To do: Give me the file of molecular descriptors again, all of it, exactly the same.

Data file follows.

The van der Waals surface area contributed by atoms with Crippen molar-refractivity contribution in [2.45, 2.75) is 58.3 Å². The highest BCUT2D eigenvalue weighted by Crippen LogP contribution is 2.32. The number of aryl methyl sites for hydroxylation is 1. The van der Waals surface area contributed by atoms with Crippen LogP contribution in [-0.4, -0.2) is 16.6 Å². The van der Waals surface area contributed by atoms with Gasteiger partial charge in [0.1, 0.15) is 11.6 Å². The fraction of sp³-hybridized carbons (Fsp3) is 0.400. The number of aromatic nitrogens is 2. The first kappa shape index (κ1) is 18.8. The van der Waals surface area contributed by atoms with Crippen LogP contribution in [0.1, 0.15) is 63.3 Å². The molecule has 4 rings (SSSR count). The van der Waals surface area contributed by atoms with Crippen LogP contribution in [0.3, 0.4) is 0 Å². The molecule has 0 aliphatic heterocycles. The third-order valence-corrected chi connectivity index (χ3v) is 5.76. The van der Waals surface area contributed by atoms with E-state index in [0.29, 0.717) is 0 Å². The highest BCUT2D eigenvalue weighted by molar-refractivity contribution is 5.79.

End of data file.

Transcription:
The van der Waals surface area contributed by atoms with Crippen molar-refractivity contribution in [2.45, 2.75) is 58.3 Å². The highest BCUT2D eigenvalue weighted by Crippen LogP contribution is 2.32. The number of aryl methyl sites for hydroxylation is 1. The van der Waals surface area contributed by atoms with Crippen LogP contribution in [-0.4, -0.2) is 16.6 Å². The van der Waals surface area contributed by atoms with Gasteiger partial charge in [0.1, 0.15) is 11.6 Å². The fraction of sp³-hybridized carbons (Fsp3) is 0.400. The number of aromatic nitrogens is 2. The first kappa shape index (κ1) is 18.8. The van der Waals surface area contributed by atoms with Crippen LogP contribution in [0.1, 0.15) is 63.3 Å². The molecule has 4 rings (SSSR count). The van der Waals surface area contributed by atoms with Crippen LogP contribution in [0.3, 0.4) is 0 Å². The molecule has 0 aliphatic heterocycles. The third-order valence-corrected chi connectivity index (χ3v) is 5.76. The van der Waals surface area contributed by atoms with E-state index in [0.29, 0.717) is 0 Å². The highest BCUT2D eigenvalue weighted by molar-refractivity contribution is 5.79.